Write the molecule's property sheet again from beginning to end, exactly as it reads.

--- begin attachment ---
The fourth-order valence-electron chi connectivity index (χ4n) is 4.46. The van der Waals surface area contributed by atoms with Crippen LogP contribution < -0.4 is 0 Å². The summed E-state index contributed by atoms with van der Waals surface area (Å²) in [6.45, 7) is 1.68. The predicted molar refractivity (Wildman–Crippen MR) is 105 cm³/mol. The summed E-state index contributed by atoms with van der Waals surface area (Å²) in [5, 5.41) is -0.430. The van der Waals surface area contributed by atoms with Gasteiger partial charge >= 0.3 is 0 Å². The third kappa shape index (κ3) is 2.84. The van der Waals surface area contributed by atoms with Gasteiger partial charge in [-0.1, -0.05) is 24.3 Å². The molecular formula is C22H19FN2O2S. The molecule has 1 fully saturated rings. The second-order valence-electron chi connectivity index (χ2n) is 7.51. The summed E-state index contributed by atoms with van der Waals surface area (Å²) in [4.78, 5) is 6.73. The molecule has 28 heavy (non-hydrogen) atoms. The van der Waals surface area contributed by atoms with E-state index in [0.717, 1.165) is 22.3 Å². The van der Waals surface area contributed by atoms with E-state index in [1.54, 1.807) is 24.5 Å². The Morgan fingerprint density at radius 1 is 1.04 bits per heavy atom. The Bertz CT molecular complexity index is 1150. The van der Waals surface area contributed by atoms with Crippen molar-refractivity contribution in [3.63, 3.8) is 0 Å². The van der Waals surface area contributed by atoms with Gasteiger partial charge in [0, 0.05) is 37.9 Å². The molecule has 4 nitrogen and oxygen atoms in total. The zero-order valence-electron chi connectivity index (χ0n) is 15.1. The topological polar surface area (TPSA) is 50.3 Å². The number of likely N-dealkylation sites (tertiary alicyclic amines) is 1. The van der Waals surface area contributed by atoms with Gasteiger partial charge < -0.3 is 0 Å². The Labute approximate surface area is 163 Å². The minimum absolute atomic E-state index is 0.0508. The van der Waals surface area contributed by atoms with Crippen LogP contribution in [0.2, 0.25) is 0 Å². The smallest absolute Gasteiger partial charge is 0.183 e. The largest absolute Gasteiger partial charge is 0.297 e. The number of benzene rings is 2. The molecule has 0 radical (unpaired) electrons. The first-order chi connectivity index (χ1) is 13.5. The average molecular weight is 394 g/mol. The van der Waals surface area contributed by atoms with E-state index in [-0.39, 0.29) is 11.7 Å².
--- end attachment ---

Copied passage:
The fourth-order valence-electron chi connectivity index (χ4n) is 4.46. The van der Waals surface area contributed by atoms with Crippen LogP contribution < -0.4 is 0 Å². The summed E-state index contributed by atoms with van der Waals surface area (Å²) in [6.45, 7) is 1.68. The predicted molar refractivity (Wildman–Crippen MR) is 105 cm³/mol. The summed E-state index contributed by atoms with van der Waals surface area (Å²) in [5, 5.41) is -0.430. The van der Waals surface area contributed by atoms with Gasteiger partial charge >= 0.3 is 0 Å². The third kappa shape index (κ3) is 2.84. The van der Waals surface area contributed by atoms with Gasteiger partial charge in [-0.1, -0.05) is 24.3 Å². The molecular formula is C22H19FN2O2S. The molecule has 1 fully saturated rings. The second-order valence-electron chi connectivity index (χ2n) is 7.51. The summed E-state index contributed by atoms with van der Waals surface area (Å²) in [4.78, 5) is 6.73. The molecule has 28 heavy (non-hydrogen) atoms. The van der Waals surface area contributed by atoms with E-state index in [0.717, 1.165) is 22.3 Å². The van der Waals surface area contributed by atoms with E-state index in [1.54, 1.807) is 24.5 Å². The Morgan fingerprint density at radius 1 is 1.04 bits per heavy atom. The Bertz CT molecular complexity index is 1150. The van der Waals surface area contributed by atoms with Crippen molar-refractivity contribution in [3.63, 3.8) is 0 Å². The van der Waals surface area contributed by atoms with Gasteiger partial charge in [0, 0.05) is 37.9 Å². The molecule has 4 nitrogen and oxygen atoms in total. The zero-order valence-electron chi connectivity index (χ0n) is 15.1. The topological polar surface area (TPSA) is 50.3 Å². The number of likely N-dealkylation sites (tertiary alicyclic amines) is 1. The van der Waals surface area contributed by atoms with Gasteiger partial charge < -0.3 is 0 Å². The Labute approximate surface area is 163 Å². The minimum absolute atomic E-state index is 0.0508. The van der Waals surface area contributed by atoms with Crippen LogP contribution in [0.2, 0.25) is 0 Å². The smallest absolute Gasteiger partial charge is 0.183 e. The largest absolute Gasteiger partial charge is 0.297 e. The number of benzene rings is 2. The molecule has 0 radical (unpaired) electrons. The first-order chi connectivity index (χ1) is 13.5. The average molecular weight is 394 g/mol. The van der Waals surface area contributed by atoms with E-state index in [-0.39, 0.29) is 11.7 Å².